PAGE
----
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Presumably, there are religious and cultural factors for performing
Female Genital Mutilation. Before analysing those factors that might lead to such,
a brief definition and key information is necessary.

According to the World Health Organization, often
abbreviated to WHO, Female Genital Mutilation

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Modern literature does not prefer to make use of
the term Female Circumcision as it used to be. In the broadest sense, male and female
circumcision are both “cutting rituals” (Toubia & Izett, 1998, p. 3) without
any health benefits. However, female circumcision implies an equivalence to
male circumcision. When comparing both procedures, the procedure of male
circumci­sion contains removing the prepuce, whereas the procedure of female
circumcision con­tains amputating the vulva or parts of it. The physical damage
is irreversible due to invasiveness.

Excisors, perform the cutting ritual between the ages of four and
fourteen on female evolving from child to adult as a rite of passage (Toubia
& Izett, 1998). Geographically speaking, Africa has the highest prevalence
of modifying the vulva invasively. In 1989 the term Female Genital Mutilation,
often abbreviated to FGM, was supported and declared by the Inter-African
Committee on Traditional Practices Affecting the Health of Women and Children
(Toubia & Izett, 1998). The change of the terminology has then been adapted
from any organisation that engages in human rights work ever since.

According to United Nations International
Children’s Emergency Fund, often abbreviated to UNICEF, the exact number of girls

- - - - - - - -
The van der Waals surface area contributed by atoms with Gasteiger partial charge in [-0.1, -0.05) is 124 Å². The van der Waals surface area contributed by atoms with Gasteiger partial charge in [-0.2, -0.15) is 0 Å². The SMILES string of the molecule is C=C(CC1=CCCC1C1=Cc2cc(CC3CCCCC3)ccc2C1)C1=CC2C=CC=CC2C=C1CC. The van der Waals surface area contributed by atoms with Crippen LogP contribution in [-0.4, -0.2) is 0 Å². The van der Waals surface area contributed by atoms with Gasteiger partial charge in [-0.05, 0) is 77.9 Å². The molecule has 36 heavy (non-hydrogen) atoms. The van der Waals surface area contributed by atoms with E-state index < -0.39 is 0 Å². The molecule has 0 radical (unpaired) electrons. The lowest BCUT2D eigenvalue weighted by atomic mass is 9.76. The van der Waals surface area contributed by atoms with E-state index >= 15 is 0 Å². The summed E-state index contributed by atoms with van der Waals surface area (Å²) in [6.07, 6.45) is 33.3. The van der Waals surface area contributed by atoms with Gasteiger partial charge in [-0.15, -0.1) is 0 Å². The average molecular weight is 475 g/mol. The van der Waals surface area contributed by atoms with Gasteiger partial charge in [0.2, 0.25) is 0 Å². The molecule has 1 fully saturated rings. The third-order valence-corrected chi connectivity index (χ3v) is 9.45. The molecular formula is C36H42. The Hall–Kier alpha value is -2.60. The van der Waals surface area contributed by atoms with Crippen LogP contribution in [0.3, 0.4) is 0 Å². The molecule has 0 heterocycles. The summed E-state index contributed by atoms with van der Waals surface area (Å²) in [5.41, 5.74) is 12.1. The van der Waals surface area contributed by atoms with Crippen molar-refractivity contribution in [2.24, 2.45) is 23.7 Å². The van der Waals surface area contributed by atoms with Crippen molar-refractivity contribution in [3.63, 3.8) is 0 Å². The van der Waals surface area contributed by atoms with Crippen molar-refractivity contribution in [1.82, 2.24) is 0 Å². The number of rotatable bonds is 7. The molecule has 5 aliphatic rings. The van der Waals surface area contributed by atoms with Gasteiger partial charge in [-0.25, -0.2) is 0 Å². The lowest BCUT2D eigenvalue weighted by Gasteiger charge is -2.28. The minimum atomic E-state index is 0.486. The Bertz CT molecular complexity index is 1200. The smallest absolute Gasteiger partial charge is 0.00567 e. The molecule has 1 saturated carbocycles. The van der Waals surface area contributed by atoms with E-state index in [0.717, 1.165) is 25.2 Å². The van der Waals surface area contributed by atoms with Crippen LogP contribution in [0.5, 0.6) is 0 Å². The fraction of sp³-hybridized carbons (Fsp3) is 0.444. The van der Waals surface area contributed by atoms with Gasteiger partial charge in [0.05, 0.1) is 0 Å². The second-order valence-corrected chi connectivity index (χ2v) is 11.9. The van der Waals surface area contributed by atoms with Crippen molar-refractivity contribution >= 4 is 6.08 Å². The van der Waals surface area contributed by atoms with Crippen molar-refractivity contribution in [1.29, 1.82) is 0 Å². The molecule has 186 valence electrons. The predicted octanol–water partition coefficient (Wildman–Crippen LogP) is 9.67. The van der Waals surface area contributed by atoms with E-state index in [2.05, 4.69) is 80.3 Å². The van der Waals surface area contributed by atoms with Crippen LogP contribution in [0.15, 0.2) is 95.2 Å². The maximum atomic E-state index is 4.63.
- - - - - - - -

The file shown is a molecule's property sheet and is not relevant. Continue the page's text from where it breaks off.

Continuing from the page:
and young female adults who have undergone FGM still remain unknown to this
date. Many cases of FGM remain unreported. In spite of dark figures, UNICEF illustrates
with its statistical overview published in 2013, that at least 200 million
girls and women who are alive right now have undergone FGM globally (UNICEF,
2013).

At the 6oth plenary meeting in late
2012, attendances of the General Assembly make a promise to “intensifying global efforts for the
elimination of female genital mutilations” (United Nations, 2013, n.p.). Topic
of discussion was FGM and its political developments throughout the decade. The
aim is to intensify all global efforts for a faster and more effective elimination
of FGM. Even though this form of mutilation gains more recognition by
classifying it as harmful, abusive and as a violation against human rights, threatening
with consequences have not always made an impact on families who believe in FGM
or practitioners who will be portrayed over the course of this paper later on.

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